|Quantitative Methods in the Social Sciences - Duke University
This is a basic introductory class to the theory and application of
statistical models to social science data. This class provides students
with an understanding of the assumptions statistical models make, the tools to
evaluate quantitative research in the social sciences, and an introduction to
the R programming language. The class is be divided between lectures, discussion
of reading material and demonstrations of application of the R statistical
language to problems in statistics.
Introduction to Sociology - King's University
This course introduces students to the empirical study of society: what C. Wright Mills calls the “sociological imagination.” Here students will begin to learn the unique way of viewing the events, relationships and social phenomena that shape our individual lives and much of our collective experience that sociologists employ. We will explore some of the key problems and ideas that have engaged sociologists past and present and develop a sense of how the sociological imagination can expose the forces that have a major impact on our everyday lives. Students will be asked to consider the ways in which society affects their lives, and how they, in turn, affect society. This course will prepare students for other sociology courses and courses in the social sciences.
The Sociology of Religion - King's University
Religion, long thought to be dwindling in its importance for
contemporary social life, continues to shape societies in consequential ways.
This course introduces students to the ways in which sociologists and other
cultural analysts have sought to understand the role of religion in society.
Along the way, we will discuss the methodological questions raised by the
readings. The emphasis of this course is on Christianity, but we will also
spend time in the course considering Islam in contemporary society.
Christianity is still the dominant player in North America.The course is organized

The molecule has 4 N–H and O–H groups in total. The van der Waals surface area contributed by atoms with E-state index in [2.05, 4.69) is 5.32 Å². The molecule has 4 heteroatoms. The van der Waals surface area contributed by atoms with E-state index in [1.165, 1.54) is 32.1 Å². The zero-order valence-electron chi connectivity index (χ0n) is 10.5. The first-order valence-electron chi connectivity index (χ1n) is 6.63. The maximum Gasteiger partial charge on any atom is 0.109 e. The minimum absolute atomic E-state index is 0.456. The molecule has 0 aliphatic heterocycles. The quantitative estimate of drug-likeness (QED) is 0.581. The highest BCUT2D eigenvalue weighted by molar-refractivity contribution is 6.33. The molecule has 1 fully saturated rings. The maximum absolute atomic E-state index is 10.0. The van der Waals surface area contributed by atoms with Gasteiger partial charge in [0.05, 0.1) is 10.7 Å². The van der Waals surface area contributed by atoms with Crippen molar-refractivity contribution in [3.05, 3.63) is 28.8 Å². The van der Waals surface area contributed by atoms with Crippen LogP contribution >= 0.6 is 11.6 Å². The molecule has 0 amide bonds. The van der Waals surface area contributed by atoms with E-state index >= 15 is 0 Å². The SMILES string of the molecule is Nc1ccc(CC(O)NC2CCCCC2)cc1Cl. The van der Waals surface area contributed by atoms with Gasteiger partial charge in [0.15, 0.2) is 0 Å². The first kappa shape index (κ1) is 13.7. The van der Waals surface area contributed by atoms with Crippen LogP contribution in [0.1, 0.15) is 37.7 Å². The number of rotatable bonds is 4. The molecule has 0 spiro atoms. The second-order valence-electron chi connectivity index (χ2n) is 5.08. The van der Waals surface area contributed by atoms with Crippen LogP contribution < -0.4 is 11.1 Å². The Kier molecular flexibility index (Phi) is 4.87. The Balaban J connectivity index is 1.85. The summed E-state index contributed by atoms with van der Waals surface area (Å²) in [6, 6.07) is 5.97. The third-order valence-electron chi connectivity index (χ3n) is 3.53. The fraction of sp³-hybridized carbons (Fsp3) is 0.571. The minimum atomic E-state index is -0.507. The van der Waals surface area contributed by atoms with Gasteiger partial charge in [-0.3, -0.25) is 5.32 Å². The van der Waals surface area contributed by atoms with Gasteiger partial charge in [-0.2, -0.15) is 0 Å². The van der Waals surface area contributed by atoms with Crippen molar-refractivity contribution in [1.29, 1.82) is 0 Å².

in three major sections.
The Sociology of Gender - King's University
This course provides an examination of the sources and consequences of gender in various U.S. and Canadian social contexts. Weekly readings will (1) introduce major theories of how gender is produced and (2) examine the evidence concerning the nature and extent of gender inequality as revealed by sociological inquiry. We will use a textbook that provides a general overview of the field, and read articles that look at some contemporary issues in the sociology of gender in greater depth. Beyond gaining an appreciation for the ways in which gender shapes societal inequalities, a primary objective of the course is to teach students how to evaluate and incorporate empirical studies into their own research agendas. Another course objective is to hone students’ research and writing skills.
The Sociology of Deviance and Crime - King's University
This course introduced students to the core sociological ideas in studying deviance and crime. Rather than simply learning about the various theories of crime and deviance, students considered five case studies as windows into the broader issues of deviance in society: homeless, imprisonment, stripping, ex-gay "recovery", and drug use. Students designed and executed a research project on a topic within deviance of their choice as the major assignment. The course had 17 upper-level students enrolled.